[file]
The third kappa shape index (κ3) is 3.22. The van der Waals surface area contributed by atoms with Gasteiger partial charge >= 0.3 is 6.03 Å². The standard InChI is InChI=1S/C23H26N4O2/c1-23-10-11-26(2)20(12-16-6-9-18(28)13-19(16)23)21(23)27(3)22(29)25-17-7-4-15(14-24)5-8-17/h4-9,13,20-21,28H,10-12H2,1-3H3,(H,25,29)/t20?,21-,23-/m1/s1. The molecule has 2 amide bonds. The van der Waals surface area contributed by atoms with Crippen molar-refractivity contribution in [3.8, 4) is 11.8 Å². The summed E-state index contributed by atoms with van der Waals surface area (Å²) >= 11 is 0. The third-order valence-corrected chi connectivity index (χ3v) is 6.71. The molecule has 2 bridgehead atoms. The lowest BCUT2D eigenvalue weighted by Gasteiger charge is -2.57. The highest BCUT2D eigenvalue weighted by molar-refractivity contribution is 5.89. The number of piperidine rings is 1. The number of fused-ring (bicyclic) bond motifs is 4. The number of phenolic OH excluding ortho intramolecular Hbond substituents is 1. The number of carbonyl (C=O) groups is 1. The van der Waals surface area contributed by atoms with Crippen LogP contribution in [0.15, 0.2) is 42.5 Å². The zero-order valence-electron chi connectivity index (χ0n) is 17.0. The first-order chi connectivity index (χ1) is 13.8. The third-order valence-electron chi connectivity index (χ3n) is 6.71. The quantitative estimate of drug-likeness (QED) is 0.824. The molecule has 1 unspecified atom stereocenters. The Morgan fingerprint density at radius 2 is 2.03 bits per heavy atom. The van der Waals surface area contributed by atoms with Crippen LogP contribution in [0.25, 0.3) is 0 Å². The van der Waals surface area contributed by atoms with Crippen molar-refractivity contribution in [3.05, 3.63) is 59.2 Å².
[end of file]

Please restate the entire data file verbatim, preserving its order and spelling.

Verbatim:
The third kappa shape index (κ3) is 3.22. The van der Waals surface area contributed by atoms with Gasteiger partial charge >= 0.3 is 6.03 Å². The standard InChI is InChI=1S/C23H26N4O2/c1-23-10-11-26(2)20(12-16-6-9-18(28)13-19(16)23)21(23)27(3)22(29)25-17-7-4-15(14-24)5-8-17/h4-9,13,20-21,28H,10-12H2,1-3H3,(H,25,29)/t20?,21-,23-/m1/s1. The molecule has 2 amide bonds. The van der Waals surface area contributed by atoms with Crippen molar-refractivity contribution in [3.8, 4) is 11.8 Å². The summed E-state index contributed by atoms with van der Waals surface area (Å²) >= 11 is 0. The third-order valence-corrected chi connectivity index (χ3v) is 6.71. The molecule has 2 bridgehead atoms. The lowest BCUT2D eigenvalue weighted by Gasteiger charge is -2.57. The highest BCUT2D eigenvalue weighted by molar-refractivity contribution is 5.89. The number of piperidine rings is 1. The number of fused-ring (bicyclic) bond motifs is 4. The number of phenolic OH excluding ortho intramolecular Hbond substituents is 1. The number of carbonyl (C=O) groups is 1. The van der Waals surface area contributed by atoms with Crippen LogP contribution in [0.15, 0.2) is 42.5 Å². The zero-order valence-electron chi connectivity index (χ0n) is 17.0. The first-order chi connectivity index (χ1) is 13.8. The third-order valence-electron chi connectivity index (χ3n) is 6.71. The quantitative estimate of drug-likeness (QED) is 0.824. The molecule has 1 unspecified atom stereocenters. The Morgan fingerprint density at radius 2 is 2.03 bits per heavy atom. The van der Waals surface area contributed by atoms with Crippen LogP contribution in [0.25, 0.3) is 0 Å². The van der Waals surface area contributed by atoms with Crippen molar-refractivity contribution in [3.05, 3.63) is 59.2 Å².